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Officials Test Seattle's Soil For Toxic Dioxins

Hansi Lo Wang

This week officials from the City of Seattle and the state are testing soil for some extremely toxic chemicals.

BJ Cummings: "One of the toxic components that made Agent Orange so effective was dioxin."

That's BJ Cummings of the Duwamish River Cleanup Coalition. Her group tracks dioxin levels in South Seattle. That's where, in 2008, the EPA found elevated levels of dioxin in South Park. The state Department of Health says the amount of dioxin found in that neighborhood is not expected to be harmful. But questions remain about how much dioxin is in the rest of Seattle's soil. KUOW's Hansi Lo Wang has more.


The soil sampling is happening in undisclosed public areas of West Seattle, South Park and other neighborhoods. Larry Altose is a spokesman for the state Ecology Department.

Altose: "The study is not triggered by a specific or a general health concern. The real driver behind this study is to help us make appropriate decisions in cleaning up specific contaminated sites."

The levels found in South Park three years ago were higher than the state's dioxin limit for residential areas. BJ Cummings of the Duwamish River Cleanup Coalition says that's why her group wants more soil testing.

Cummings: "This began with the community and Duwamish River Cleanup Coalition asking for the state Department of Ecology to tell us how far it goes. So you know, is it just limited to these few blocks? Or is it throughout South Park? Is it throughout Duwamish Valley? You know, just how extensive is this?"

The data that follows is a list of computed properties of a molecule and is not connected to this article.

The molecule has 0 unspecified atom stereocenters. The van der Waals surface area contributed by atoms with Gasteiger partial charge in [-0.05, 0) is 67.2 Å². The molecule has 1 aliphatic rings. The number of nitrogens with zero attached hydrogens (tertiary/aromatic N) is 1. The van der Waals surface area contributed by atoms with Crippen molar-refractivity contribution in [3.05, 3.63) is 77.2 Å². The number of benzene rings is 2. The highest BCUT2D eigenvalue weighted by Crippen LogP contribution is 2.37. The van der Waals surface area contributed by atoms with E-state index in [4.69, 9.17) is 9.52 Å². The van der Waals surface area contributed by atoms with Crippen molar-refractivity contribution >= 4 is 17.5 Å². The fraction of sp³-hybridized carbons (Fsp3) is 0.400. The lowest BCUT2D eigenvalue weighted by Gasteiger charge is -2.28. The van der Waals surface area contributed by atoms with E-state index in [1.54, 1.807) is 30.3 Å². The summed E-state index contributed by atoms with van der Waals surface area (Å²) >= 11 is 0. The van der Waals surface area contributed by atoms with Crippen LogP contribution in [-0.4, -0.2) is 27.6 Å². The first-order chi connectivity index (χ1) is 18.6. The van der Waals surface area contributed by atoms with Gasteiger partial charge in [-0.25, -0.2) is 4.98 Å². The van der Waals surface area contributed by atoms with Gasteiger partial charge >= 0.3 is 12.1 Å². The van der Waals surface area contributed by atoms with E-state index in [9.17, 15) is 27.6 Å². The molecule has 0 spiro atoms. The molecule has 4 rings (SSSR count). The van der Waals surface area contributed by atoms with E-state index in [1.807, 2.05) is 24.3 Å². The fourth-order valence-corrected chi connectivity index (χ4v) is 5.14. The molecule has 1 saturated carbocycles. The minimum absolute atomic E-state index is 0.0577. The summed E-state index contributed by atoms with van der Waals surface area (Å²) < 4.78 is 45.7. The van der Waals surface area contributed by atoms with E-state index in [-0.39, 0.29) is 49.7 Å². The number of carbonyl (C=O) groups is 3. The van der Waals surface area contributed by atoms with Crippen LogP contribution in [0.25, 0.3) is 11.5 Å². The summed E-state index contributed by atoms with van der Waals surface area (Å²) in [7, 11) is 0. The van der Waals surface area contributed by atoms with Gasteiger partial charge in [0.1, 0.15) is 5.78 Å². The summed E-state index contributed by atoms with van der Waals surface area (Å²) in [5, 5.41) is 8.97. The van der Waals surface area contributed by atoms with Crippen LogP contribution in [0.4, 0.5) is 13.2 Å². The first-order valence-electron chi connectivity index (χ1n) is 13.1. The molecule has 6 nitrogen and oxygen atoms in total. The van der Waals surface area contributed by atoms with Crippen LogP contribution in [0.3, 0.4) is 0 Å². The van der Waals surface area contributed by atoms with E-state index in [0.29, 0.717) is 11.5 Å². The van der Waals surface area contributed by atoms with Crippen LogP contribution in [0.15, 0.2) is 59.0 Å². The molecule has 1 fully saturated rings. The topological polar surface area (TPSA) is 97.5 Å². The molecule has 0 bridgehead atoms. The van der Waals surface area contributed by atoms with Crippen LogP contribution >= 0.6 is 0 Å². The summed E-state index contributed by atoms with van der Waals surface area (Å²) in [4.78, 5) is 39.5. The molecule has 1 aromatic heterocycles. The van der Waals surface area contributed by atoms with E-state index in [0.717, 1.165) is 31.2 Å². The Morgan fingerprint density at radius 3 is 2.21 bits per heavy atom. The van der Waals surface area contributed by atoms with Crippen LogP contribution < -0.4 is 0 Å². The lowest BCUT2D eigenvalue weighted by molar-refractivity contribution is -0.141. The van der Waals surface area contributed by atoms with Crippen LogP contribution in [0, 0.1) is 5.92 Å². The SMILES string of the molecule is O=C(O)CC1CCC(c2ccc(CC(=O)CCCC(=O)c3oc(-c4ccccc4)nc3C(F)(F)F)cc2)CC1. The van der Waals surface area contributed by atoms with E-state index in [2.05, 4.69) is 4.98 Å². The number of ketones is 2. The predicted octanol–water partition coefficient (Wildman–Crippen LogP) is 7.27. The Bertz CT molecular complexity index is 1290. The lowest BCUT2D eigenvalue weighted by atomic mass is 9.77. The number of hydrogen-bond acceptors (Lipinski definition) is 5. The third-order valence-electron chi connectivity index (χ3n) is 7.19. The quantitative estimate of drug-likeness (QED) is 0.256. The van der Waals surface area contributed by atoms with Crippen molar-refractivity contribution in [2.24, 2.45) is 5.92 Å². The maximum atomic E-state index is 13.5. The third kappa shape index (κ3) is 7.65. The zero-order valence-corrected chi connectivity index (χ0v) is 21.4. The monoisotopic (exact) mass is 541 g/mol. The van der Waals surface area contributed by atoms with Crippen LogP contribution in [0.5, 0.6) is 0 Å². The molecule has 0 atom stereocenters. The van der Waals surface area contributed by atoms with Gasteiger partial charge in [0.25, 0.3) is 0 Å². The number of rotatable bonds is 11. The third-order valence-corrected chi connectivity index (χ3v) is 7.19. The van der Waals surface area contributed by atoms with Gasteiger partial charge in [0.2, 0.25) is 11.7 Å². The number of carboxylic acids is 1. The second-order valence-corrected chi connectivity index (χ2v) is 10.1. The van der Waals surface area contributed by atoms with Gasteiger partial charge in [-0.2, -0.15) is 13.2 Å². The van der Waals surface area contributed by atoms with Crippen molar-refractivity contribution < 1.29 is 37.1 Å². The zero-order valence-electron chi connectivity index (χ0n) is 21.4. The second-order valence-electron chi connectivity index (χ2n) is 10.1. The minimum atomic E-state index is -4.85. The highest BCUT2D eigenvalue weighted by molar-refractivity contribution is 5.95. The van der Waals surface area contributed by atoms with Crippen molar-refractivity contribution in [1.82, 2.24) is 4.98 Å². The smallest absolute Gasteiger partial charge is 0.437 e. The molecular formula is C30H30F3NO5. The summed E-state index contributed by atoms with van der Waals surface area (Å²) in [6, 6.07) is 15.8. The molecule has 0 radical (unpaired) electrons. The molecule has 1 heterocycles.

In fact, small amounts of dioxins can be found everywhere at background levels. The Ecology Department says most people are exposed to the toxic compound when breathing air, eating food or drinking milk. Lynn Best is with Seattle City Light, which is representing the city in the dioxin study. She says dioxins are created from many different human and natural processes.

Best: "It comes from everything from vehicle emissions, forest fires, burning in your fireplace, waste barrels, various industrial and chemical processes."

Results from Seattle's dioxin soil testing will be released this summer. Researchers expect to find relatively low levels. They hope that will give them a better picture of dioxin levels in different neighborhoods.

But if dioxins are found at levels higher than state limits, it's unclear who will be responsible for the cleanup. And there is a continuing debate among scientists about what levels of low dioxin exposure should even merit a cleanup.

In the meantime, public health officials say you can reduce your exposure to dioxins by removing shoes before entering your home and scrubbing fruits and vegetables from the garden.

For KUOW News, I'm Hansi Lo Wang.

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